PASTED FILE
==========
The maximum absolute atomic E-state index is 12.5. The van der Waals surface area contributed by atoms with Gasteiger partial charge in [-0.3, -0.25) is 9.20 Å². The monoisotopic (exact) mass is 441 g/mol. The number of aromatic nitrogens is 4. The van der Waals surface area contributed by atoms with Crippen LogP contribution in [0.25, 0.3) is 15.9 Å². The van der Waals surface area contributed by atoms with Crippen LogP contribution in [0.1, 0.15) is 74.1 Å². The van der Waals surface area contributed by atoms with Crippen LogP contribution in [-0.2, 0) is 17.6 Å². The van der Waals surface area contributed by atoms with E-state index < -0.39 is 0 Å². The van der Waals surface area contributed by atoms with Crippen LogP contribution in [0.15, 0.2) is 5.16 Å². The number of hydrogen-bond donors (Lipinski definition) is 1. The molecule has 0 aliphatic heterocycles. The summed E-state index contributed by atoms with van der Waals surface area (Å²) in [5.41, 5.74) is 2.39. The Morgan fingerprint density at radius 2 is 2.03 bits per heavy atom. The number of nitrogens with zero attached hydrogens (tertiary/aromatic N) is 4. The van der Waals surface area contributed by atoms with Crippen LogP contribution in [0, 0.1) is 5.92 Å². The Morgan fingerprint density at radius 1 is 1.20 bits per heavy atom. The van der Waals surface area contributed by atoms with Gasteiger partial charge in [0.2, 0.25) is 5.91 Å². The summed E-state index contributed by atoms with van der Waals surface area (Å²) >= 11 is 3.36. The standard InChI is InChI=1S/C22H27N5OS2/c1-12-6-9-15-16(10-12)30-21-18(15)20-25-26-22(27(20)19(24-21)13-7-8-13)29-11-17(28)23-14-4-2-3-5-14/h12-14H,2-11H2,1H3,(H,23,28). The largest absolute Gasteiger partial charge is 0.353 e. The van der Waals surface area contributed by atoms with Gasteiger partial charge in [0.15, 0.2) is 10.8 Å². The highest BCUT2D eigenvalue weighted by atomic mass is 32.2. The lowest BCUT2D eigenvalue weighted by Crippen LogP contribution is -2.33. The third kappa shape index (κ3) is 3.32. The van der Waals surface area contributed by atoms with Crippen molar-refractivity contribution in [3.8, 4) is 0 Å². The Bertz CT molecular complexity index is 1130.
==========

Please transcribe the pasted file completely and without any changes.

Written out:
The maximum absolute atomic E-state index is 12.5. The van der Waals surface area contributed by atoms with Gasteiger partial charge in [-0.3, -0.25) is 9.20 Å². The monoisotopic (exact) mass is 441 g/mol. The number of aromatic nitrogens is 4. The van der Waals surface area contributed by atoms with Crippen LogP contribution in [0.25, 0.3) is 15.9 Å². The van der Waals surface area contributed by atoms with Crippen LogP contribution in [0.1, 0.15) is 74.1 Å². The van der Waals surface area contributed by atoms with Crippen LogP contribution in [-0.2, 0) is 17.6 Å². The van der Waals surface area contributed by atoms with E-state index < -0.39 is 0 Å². The van der Waals surface area contributed by atoms with Crippen LogP contribution in [0.15, 0.2) is 5.16 Å². The number of hydrogen-bond donors (Lipinski definition) is 1. The molecule has 0 aliphatic heterocycles. The summed E-state index contributed by atoms with van der Waals surface area (Å²) in [5.41, 5.74) is 2.39. The Morgan fingerprint density at radius 2 is 2.03 bits per heavy atom. The number of nitrogens with zero attached hydrogens (tertiary/aromatic N) is 4. The van der Waals surface area contributed by atoms with Crippen LogP contribution in [0, 0.1) is 5.92 Å². The Morgan fingerprint density at radius 1 is 1.20 bits per heavy atom. The van der Waals surface area contributed by atoms with Gasteiger partial charge in [0.2, 0.25) is 5.91 Å². The summed E-state index contributed by atoms with van der Waals surface area (Å²) >= 11 is 3.36. The standard InChI is InChI=1S/C22H27N5OS2/c1-12-6-9-15-16(10-12)30-21-18(15)20-25-26-22(27(20)19(24-21)13-7-8-13)29-11-17(28)23-14-4-2-3-5-14/h12-14H,2-11H2,1H3,(H,23,28). The largest absolute Gasteiger partial charge is 0.353 e. The van der Waals surface area contributed by atoms with Gasteiger partial charge in [0.15, 0.2) is 10.8 Å². The highest BCUT2D eigenvalue weighted by atomic mass is 32.2. The lowest BCUT2D eigenvalue weighted by Crippen LogP contribution is -2.33. The third kappa shape index (κ3) is 3.32. The van der Waals surface area contributed by atoms with Crippen molar-refractivity contribution in [3.8, 4) is 0 Å². The Bertz CT molecular complexity index is 1130.